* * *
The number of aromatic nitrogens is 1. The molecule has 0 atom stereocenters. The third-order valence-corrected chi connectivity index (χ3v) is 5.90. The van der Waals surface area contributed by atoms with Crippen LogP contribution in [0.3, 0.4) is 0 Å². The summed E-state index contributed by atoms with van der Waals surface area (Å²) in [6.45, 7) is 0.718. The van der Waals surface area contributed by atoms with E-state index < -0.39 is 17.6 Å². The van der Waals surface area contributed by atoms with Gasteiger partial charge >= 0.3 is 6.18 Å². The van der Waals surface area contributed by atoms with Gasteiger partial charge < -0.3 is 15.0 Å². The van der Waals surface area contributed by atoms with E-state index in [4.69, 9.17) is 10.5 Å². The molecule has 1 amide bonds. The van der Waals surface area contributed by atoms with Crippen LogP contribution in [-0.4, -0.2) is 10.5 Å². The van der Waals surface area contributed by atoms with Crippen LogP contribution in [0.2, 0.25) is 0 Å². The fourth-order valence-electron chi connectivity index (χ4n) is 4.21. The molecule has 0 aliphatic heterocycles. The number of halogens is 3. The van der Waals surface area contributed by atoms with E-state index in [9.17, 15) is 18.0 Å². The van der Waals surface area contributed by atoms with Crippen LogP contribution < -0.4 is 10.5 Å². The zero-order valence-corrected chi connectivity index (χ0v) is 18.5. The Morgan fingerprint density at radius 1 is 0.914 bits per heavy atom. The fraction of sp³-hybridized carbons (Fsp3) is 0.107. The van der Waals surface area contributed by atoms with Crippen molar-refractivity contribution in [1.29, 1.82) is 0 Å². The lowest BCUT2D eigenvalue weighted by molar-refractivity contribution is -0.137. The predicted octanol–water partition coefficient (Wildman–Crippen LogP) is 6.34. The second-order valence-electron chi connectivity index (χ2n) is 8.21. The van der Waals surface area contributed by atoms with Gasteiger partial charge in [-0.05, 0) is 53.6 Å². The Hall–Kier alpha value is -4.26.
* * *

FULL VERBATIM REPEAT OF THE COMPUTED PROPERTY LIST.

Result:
The number of aromatic nitrogens is 1. The molecule has 0 atom stereocenters. The third-order valence-corrected chi connectivity index (χ3v) is 5.90. The van der Waals surface area contributed by atoms with Crippen LogP contribution in [0.3, 0.4) is 0 Å². The summed E-state index contributed by atoms with van der Waals surface area (Å²) in [6.45, 7) is 0.718. The van der Waals surface area contributed by atoms with E-state index < -0.39 is 17.6 Å². The van der Waals surface area contributed by atoms with Gasteiger partial charge >= 0.3 is 6.18 Å². The van der Waals surface area contributed by atoms with Gasteiger partial charge < -0.3 is 15.0 Å². The van der Waals surface area contributed by atoms with E-state index in [4.69, 9.17) is 10.5 Å². The molecule has 1 amide bonds. The van der Waals surface area contributed by atoms with Crippen LogP contribution in [-0.4, -0.2) is 10.5 Å². The van der Waals surface area contributed by atoms with Crippen LogP contribution in [0.2, 0.25) is 0 Å². The fourth-order valence-electron chi connectivity index (χ4n) is 4.21. The molecule has 0 aliphatic heterocycles. The number of halogens is 3. The van der Waals surface area contributed by atoms with E-state index in [9.17, 15) is 18.0 Å². The van der Waals surface area contributed by atoms with Crippen LogP contribution < -0.4 is 10.5 Å². The zero-order valence-corrected chi connectivity index (χ0v) is 18.5. The Morgan fingerprint density at radius 1 is 0.914 bits per heavy atom. The fraction of sp³-hybridized carbons (Fsp3) is 0.107. The van der Waals surface area contributed by atoms with Crippen molar-refractivity contribution in [1.29, 1.82) is 0 Å². The lowest BCUT2D eigenvalue weighted by molar-refractivity contribution is -0.137. The predicted octanol–water partition coefficient (Wildman–Crippen LogP) is 6.34. The second-order valence-electron chi connectivity index (χ2n) is 8.21. The van der Waals surface area contributed by atoms with Gasteiger partial charge in [-0.05, 0) is 53.6 Å². The Hall–Kier alpha value is -4.26.